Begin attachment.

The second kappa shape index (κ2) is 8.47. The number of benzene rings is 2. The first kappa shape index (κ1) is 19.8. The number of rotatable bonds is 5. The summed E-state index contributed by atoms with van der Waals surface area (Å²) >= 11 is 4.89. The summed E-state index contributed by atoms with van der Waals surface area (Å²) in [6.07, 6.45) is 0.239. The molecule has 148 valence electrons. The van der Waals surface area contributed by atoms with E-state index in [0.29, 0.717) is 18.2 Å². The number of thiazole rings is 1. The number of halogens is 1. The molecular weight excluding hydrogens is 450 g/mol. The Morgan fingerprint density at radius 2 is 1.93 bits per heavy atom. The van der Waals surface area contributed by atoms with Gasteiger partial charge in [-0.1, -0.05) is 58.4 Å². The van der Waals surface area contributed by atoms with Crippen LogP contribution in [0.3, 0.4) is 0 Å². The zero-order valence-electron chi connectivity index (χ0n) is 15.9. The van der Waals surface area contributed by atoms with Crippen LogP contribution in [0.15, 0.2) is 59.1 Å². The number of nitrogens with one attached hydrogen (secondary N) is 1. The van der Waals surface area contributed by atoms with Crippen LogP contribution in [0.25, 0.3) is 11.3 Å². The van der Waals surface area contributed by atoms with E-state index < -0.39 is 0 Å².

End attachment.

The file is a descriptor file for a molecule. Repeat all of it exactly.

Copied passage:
The second kappa shape index (κ2) is 8.47. The number of benzene rings is 2. The first kappa shape index (κ1) is 19.8. The number of rotatable bonds is 5. The summed E-state index contributed by atoms with van der Waals surface area (Å²) >= 11 is 4.89. The summed E-state index contributed by atoms with van der Waals surface area (Å²) in [6.07, 6.45) is 0.239. The molecule has 148 valence electrons. The van der Waals surface area contributed by atoms with E-state index in [0.29, 0.717) is 18.2 Å². The number of thiazole rings is 1. The number of halogens is 1. The molecular weight excluding hydrogens is 450 g/mol. The Morgan fingerprint density at radius 2 is 1.93 bits per heavy atom. The van der Waals surface area contributed by atoms with Gasteiger partial charge in [-0.1, -0.05) is 58.4 Å². The van der Waals surface area contributed by atoms with Crippen LogP contribution in [0.3, 0.4) is 0 Å². The zero-order valence-electron chi connectivity index (χ0n) is 15.9. The van der Waals surface area contributed by atoms with Crippen LogP contribution in [0.15, 0.2) is 59.1 Å². The number of nitrogens with one attached hydrogen (secondary N) is 1. The van der Waals surface area contributed by atoms with Crippen LogP contribution in [0.25, 0.3) is 11.3 Å². The van der Waals surface area contributed by atoms with E-state index < -0.39 is 0 Å².